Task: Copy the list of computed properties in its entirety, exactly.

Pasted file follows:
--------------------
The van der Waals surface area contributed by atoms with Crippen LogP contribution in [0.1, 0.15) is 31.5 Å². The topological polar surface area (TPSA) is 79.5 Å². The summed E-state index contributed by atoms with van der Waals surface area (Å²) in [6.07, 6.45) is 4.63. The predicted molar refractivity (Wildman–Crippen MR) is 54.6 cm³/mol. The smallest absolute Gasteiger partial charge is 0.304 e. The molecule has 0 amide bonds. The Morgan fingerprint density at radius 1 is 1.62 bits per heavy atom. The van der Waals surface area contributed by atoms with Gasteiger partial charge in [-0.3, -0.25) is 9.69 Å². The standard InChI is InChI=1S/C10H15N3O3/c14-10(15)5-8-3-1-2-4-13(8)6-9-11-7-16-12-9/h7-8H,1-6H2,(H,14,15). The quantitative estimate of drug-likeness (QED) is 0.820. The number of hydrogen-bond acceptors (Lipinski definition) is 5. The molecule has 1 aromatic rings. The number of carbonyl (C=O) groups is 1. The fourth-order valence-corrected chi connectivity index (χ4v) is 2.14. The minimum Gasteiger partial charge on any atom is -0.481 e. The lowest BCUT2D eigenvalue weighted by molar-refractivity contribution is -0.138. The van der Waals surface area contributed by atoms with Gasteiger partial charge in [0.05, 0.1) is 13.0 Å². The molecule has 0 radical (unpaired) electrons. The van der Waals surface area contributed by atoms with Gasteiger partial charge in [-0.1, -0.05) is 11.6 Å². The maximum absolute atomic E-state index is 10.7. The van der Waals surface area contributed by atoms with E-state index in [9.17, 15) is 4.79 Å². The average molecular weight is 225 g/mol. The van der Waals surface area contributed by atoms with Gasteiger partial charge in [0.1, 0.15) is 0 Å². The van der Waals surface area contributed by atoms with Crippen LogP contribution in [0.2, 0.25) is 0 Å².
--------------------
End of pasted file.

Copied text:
The van der Waals surface area contributed by atoms with Crippen LogP contribution in [0.1, 0.15) is 31.5 Å². The topological polar surface area (TPSA) is 79.5 Å². The summed E-state index contributed by atoms with van der Waals surface area (Å²) in [6.07, 6.45) is 4.63. The predicted molar refractivity (Wildman–Crippen MR) is 54.6 cm³/mol. The smallest absolute Gasteiger partial charge is 0.304 e. The molecule has 0 amide bonds. The Morgan fingerprint density at radius 1 is 1.62 bits per heavy atom. The van der Waals surface area contributed by atoms with Gasteiger partial charge in [-0.3, -0.25) is 9.69 Å². The standard InChI is InChI=1S/C10H15N3O3/c14-10(15)5-8-3-1-2-4-13(8)6-9-11-7-16-12-9/h7-8H,1-6H2,(H,14,15). The quantitative estimate of drug-likeness (QED) is 0.820. The number of hydrogen-bond acceptors (Lipinski definition) is 5. The molecule has 1 aromatic rings. The number of carbonyl (C=O) groups is 1. The fourth-order valence-corrected chi connectivity index (χ4v) is 2.14. The minimum Gasteiger partial charge on any atom is -0.481 e. The lowest BCUT2D eigenvalue weighted by molar-refractivity contribution is -0.138. The van der Waals surface area contributed by atoms with Gasteiger partial charge in [0.05, 0.1) is 13.0 Å². The molecule has 0 radical (unpaired) electrons. The van der Waals surface area contributed by atoms with Gasteiger partial charge in [-0.1, -0.05) is 11.6 Å². The maximum absolute atomic E-state index is 10.7. The van der Waals surface area contributed by atoms with E-state index in [9.17, 15) is 4.79 Å². The average molecular weight is 225 g/mol. The van der Waals surface area contributed by atoms with Gasteiger partial charge in [0.1, 0.15) is 0 Å². The van der Waals surface area contributed by atoms with Crippen LogP contribution in [0.2, 0.25) is 0 Å².